Over the last couple of years, recruiting and TA teams have weathered so many challenges. Waves of attrition came at a time when many companies were ready to scale up, compounding sourcing and retention issues. Jobseekers embraced remote work, calling for better work/life balance and as companies opened roles to remote workers, discovered a much bigger talent pool. Remote work pushed companies to examine compensation for employees in diverse locales and costs of living. Striving for transparency, more companies began posting salary bands, choosing to base compensation on skills and years of experience over zip codes.
Now, as the economy continues to shift and workers, in some cases, find offers rescinded or part of layoffs, we can’t go backwards. In some cases, DEI goals overlapped nicely with remote work, allowing employers to expand their talent pool to new cities, states, and countries. Remote democratized opportunities to work in roles and for innovative companies time zones away. In some cases, DEI goals became nice-to-haves, as the emphasis was on attracting and securing talent before someone else did.
As we move forward into the second half of 2022, we encourage employers to lean into DEI initiatives regardless of the hiring pace. We strive to make hiring more equitable, efficient, and transparent for all. As a leader in diversity hiring and recruiting tools, we can help with our practices and platform features, like Diversity Goals, released last year. We found, for example, that companies with open roles using Diversity Goals more than doubled their pipeline of underrepresented candidates. These companies also had both a lower wage and expectation gap compared to those with it turned off.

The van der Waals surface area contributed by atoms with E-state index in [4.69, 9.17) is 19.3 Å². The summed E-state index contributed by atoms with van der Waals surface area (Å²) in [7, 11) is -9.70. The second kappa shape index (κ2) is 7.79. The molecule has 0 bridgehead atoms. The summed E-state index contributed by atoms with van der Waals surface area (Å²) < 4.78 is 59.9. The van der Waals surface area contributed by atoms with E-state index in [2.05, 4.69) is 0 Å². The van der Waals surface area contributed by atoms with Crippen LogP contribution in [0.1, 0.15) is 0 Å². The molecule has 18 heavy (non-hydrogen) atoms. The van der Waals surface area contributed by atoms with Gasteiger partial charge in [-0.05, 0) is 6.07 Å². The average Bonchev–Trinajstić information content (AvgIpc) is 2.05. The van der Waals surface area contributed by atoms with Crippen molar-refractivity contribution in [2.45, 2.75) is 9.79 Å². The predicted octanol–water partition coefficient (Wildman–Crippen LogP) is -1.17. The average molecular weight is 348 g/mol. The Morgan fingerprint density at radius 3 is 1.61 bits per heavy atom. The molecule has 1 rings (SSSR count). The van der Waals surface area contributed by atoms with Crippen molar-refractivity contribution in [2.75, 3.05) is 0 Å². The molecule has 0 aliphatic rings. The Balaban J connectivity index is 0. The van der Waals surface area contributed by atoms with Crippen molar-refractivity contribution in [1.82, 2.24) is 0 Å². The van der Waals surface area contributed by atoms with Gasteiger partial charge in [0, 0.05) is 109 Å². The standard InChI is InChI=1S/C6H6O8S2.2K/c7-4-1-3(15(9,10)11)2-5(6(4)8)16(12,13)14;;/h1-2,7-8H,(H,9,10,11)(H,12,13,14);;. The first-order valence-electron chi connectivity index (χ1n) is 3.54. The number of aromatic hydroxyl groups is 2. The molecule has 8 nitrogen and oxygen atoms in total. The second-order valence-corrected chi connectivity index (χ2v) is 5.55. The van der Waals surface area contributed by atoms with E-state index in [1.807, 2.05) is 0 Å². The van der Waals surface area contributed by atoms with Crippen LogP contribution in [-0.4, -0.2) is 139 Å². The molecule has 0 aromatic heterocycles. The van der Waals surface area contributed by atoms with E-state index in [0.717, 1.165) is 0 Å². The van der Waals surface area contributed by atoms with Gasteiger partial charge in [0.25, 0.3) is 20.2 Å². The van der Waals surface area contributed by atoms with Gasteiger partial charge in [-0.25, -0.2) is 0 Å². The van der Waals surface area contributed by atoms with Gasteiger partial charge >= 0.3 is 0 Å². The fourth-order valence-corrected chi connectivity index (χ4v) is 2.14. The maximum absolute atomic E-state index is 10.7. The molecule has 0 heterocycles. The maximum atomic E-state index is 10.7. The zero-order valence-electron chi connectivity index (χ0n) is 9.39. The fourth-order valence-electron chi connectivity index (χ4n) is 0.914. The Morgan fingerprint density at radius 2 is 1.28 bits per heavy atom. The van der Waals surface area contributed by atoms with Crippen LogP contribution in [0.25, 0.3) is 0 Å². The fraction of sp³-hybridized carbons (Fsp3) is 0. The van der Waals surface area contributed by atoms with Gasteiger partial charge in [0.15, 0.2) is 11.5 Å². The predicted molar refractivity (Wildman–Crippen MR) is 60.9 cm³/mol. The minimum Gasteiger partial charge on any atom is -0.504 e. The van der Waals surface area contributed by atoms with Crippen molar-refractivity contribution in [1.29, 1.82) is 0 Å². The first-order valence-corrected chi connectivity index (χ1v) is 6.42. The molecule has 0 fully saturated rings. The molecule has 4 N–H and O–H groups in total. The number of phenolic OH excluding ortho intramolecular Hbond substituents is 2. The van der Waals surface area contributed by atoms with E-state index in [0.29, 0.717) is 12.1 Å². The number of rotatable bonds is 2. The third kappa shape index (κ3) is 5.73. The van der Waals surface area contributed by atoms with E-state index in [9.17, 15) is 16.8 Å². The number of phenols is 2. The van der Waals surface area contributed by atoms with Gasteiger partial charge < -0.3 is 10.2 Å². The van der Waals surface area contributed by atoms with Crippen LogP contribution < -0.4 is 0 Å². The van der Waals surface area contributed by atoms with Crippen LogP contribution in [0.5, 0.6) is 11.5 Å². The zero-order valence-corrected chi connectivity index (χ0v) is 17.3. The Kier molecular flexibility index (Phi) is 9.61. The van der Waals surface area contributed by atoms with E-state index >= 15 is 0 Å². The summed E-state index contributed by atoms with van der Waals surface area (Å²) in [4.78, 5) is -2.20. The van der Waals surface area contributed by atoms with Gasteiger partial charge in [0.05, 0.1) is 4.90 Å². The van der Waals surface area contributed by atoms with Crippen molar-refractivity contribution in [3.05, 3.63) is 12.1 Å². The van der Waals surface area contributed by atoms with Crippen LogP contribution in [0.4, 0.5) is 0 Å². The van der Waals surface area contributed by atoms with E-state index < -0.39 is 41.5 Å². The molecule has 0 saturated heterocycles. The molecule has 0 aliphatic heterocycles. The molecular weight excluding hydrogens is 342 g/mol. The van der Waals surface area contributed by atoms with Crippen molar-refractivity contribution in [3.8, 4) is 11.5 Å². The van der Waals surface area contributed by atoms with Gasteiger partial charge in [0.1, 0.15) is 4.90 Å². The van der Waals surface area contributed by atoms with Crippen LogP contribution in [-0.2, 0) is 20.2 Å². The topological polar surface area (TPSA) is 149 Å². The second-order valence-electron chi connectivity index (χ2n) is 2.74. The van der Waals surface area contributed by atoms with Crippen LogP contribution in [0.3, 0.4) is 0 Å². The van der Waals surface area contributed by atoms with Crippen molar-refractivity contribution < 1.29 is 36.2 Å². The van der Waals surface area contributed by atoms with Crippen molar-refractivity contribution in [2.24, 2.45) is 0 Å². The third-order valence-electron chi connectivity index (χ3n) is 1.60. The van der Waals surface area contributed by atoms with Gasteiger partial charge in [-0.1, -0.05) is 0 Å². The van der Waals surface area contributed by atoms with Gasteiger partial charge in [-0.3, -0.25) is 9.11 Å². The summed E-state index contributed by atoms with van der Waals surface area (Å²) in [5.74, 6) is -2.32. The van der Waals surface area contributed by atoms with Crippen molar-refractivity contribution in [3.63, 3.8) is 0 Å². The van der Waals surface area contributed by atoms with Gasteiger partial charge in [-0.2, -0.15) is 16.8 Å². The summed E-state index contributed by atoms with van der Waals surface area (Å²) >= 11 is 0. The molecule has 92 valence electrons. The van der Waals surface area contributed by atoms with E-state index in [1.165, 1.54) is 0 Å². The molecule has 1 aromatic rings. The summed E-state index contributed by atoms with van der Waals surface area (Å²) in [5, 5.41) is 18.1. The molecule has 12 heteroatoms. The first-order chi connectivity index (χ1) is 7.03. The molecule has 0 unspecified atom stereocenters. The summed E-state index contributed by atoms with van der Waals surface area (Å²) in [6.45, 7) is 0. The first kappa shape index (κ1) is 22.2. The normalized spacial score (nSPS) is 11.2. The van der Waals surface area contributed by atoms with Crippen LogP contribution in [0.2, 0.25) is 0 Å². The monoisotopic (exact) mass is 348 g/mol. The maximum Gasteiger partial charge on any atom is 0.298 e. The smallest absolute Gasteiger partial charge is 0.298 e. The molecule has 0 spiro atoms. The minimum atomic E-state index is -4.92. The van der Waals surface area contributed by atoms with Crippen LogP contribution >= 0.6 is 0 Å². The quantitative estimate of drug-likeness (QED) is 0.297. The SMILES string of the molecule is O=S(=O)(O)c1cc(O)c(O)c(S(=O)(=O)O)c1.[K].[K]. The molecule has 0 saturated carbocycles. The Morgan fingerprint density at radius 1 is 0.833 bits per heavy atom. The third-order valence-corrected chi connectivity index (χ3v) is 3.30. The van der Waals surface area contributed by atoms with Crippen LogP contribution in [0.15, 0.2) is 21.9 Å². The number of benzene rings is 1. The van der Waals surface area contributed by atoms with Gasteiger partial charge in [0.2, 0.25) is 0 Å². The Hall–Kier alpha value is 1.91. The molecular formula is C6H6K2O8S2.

Ready? We’ve got work to do,
Josh Brenner, Hired CEO
Hired data found a significant decrease in the percentage of positions which sent interview requests exclusively to male candidates.
In 2020, 42.4% of positions sent interview requests only to male candidates. In 2021, only 36.7%. This is progress, but means nearly 40% of roles are not requesting interviews with female candidates at all.
For more details, see page 6 when you .
In 2021, companies continued to increase their interview requests to diverse candidates. For specific race breakdown data, see page 10 when you .
In the US, Denver had the narrowest reported wage gap, but the largest underrepresentation of female candidates receiving interview requests compared to male counterparts.
For more location gap data, see page 12 when you .
Remote jobs had a wider wage and expectation gaps versus local jobs. For more details, see page 19 when you .
Webinar: June 22, 2022
Join MIT's Nina Roussille as moderator and industry experts from Oyster, Unite Us, and Localyze, for a discussion about wage inequality, the impact of remote work, and how to achieve greater equity in your organization.Register now
Every year, Hired’s Impact Report finds a strong correlation between the wage gap and salary expectations of underrepresented candidates.
This report demonstrates the ongoing need for equitable hiring processes. It’s critical to prioritize this in order to reduce and eliminate wage and expectation gaps. In addition, companies who identify non-traditional talent, while nurturing diversity in their candidate pipelines, will be in a better position to move businesses forward despite volatility in the marketplace.
Hired is the most efficient way to fill tech and sales roles today. With unbiased insights, DEI tools, skill assessments, and dedicated Customer Success Managers, Hired works with over 10,000 companies around the world to match thousands of active and qualified candidates to employ their full potential. With better data, curated matches, and higher acceptance rates, employers save an average of 45 sourcing hours per role with the Hired solutions suite. Backed by The Adecco Group, Hired is rated by G2 as a leader in Recruiting Automation, Job Search Sites, and Diversity Recruiting.
The sixth annual report analyzes wage and expectation gaps in salary data across gender, race, age, and sexuality in the tech industry. The findings are based on Hired’s proprietary data from over 819,000 interview requests and job offers facilitated through Hired’s marketplace from over 3,900 participating companies and more than 120,000 jobseekers in the US, UK, and Canada.
For more details,